CJS Thursday Lecture Series | Reading Japanese Hihyō in the Postcritical Age
If we are to read and criticize a piece of writing, how would we do it? For contemporary academics in the humanities, the question emerges urgently. This talk tracks the rise of hihyō as a critical reading practice in late nineteenth-century Japan and conjectures about what "being critical" might mean and could become.
Prof Goto's research focuses on modern Japanese literature during and since the Meiji period (1868–1912). She is particularly interested in the emerging process of criticism as an intellectual practice in late nineteenth-century Japan. She is currently working on her book project, Critical Failures: Theory and Practice of Literary Criticism in Late Nineteenth-Century Japan. Goto received her doctoral degree in East Asian Studies at Princeton University. Before joining the University of Kentucky, she taught at the University of Virginia and the City University of New York.
This event is free and open to the public, but registration is required if you intend to participate virtually. Once you've registered, the joining information will be sent to your email. Webinar registration link to be announced. The Center for Japanese Studies will follow state, local, and University of Michigan guidelines for in-person events.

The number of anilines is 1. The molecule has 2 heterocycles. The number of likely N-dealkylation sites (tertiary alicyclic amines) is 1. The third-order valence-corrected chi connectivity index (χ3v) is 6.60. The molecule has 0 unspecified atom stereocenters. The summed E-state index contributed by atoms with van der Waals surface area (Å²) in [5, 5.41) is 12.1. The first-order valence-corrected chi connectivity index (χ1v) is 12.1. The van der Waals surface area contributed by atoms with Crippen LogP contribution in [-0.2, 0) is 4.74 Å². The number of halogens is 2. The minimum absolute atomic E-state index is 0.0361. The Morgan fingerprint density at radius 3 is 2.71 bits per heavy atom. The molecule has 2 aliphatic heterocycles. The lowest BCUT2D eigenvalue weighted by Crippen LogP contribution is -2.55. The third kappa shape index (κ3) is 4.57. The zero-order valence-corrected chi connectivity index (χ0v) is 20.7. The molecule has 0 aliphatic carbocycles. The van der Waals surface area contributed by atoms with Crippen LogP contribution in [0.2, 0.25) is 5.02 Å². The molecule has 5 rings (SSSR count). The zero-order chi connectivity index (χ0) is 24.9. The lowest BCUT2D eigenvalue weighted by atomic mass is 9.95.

If there is anything we can do to make this event accessible to you, please contact us. Please be aware that advance notice is necessary as some accommodations may require more time for the university to arrange.
|Building:||Off Campus Location|
|Event Type:||Lecture / Discussion|
|Source:||Happening @ Michigan from Center for Japanese Studies, International Institute, Asian Languages and Cultures|
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